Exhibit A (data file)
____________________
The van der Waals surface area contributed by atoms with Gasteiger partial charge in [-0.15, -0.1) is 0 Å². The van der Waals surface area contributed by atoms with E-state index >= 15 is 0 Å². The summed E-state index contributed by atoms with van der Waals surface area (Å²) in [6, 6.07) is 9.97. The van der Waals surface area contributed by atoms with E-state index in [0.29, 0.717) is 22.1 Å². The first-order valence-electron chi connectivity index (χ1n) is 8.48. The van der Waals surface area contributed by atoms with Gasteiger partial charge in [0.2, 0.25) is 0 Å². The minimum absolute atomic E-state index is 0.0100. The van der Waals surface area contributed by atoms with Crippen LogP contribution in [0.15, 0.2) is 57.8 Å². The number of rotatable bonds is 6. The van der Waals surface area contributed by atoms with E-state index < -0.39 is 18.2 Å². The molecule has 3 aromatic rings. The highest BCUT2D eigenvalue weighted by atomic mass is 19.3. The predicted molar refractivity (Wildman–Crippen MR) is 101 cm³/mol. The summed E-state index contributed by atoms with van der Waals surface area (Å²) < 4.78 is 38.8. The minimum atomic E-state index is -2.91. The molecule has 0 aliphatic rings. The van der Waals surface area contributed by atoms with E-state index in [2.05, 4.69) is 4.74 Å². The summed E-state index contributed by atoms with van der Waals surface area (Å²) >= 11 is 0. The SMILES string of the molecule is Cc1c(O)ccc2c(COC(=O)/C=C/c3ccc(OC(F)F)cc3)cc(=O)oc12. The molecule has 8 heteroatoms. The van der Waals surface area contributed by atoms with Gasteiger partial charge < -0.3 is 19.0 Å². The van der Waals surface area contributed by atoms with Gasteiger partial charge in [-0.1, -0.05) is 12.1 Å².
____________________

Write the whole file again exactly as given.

The van der Waals surface area contributed by atoms with Gasteiger partial charge in [-0.15, -0.1) is 0 Å². The van der Waals surface area contributed by atoms with E-state index >= 15 is 0 Å². The summed E-state index contributed by atoms with van der Waals surface area (Å²) in [6, 6.07) is 9.97. The van der Waals surface area contributed by atoms with E-state index in [0.29, 0.717) is 22.1 Å². The first-order valence-electron chi connectivity index (χ1n) is 8.48. The van der Waals surface area contributed by atoms with Gasteiger partial charge in [0.2, 0.25) is 0 Å². The minimum absolute atomic E-state index is 0.0100. The van der Waals surface area contributed by atoms with Crippen LogP contribution in [0.15, 0.2) is 57.8 Å². The number of rotatable bonds is 6. The van der Waals surface area contributed by atoms with E-state index < -0.39 is 18.2 Å². The molecule has 3 aromatic rings. The highest BCUT2D eigenvalue weighted by atomic mass is 19.3. The predicted molar refractivity (Wildman–Crippen MR) is 101 cm³/mol. The summed E-state index contributed by atoms with van der Waals surface area (Å²) < 4.78 is 38.8. The minimum atomic E-state index is -2.91. The molecule has 0 aliphatic rings. The van der Waals surface area contributed by atoms with E-state index in [2.05, 4.69) is 4.74 Å². The summed E-state index contributed by atoms with van der Waals surface area (Å²) >= 11 is 0. The SMILES string of the molecule is Cc1c(O)ccc2c(COC(=O)/C=C/c3ccc(OC(F)F)cc3)cc(=O)oc12. The molecule has 8 heteroatoms. The van der Waals surface area contributed by atoms with Gasteiger partial charge < -0.3 is 19.0 Å². The van der Waals surface area contributed by atoms with Gasteiger partial charge in [-0.1, -0.05) is 12.1 Å².